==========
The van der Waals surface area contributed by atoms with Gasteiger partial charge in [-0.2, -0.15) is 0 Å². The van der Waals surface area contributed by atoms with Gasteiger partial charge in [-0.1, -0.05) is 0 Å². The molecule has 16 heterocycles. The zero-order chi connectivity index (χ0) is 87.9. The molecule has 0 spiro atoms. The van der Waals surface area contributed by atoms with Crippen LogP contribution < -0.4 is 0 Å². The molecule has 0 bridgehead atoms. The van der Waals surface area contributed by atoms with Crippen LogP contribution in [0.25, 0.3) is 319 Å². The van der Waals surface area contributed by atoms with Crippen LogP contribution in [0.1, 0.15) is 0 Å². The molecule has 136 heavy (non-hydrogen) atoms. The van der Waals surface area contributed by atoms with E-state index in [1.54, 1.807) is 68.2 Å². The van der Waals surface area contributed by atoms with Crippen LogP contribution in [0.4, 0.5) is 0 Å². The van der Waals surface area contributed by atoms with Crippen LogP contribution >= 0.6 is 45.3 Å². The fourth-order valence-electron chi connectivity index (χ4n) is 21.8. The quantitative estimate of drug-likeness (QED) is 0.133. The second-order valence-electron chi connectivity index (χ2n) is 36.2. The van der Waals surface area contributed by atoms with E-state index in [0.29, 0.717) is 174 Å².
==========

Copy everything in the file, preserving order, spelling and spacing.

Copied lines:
The van der Waals surface area contributed by atoms with Gasteiger partial charge in [-0.2, -0.15) is 0 Å². The van der Waals surface area contributed by atoms with Gasteiger partial charge in [-0.1, -0.05) is 0 Å². The molecule has 16 heterocycles. The zero-order chi connectivity index (χ0) is 87.9. The molecule has 0 spiro atoms. The van der Waals surface area contributed by atoms with Crippen LogP contribution < -0.4 is 0 Å². The molecule has 0 bridgehead atoms. The van der Waals surface area contributed by atoms with Crippen LogP contribution in [0.25, 0.3) is 319 Å². The van der Waals surface area contributed by atoms with Crippen LogP contribution in [0.1, 0.15) is 0 Å². The molecule has 136 heavy (non-hydrogen) atoms. The van der Waals surface area contributed by atoms with E-state index in [1.54, 1.807) is 68.2 Å². The van der Waals surface area contributed by atoms with Crippen LogP contribution in [0.4, 0.5) is 0 Å². The van der Waals surface area contributed by atoms with Crippen LogP contribution >= 0.6 is 45.3 Å². The fourth-order valence-electron chi connectivity index (χ4n) is 21.8. The quantitative estimate of drug-likeness (QED) is 0.133. The second-order valence-electron chi connectivity index (χ2n) is 36.2. The van der Waals surface area contributed by atoms with E-state index in [0.29, 0.717) is 174 Å².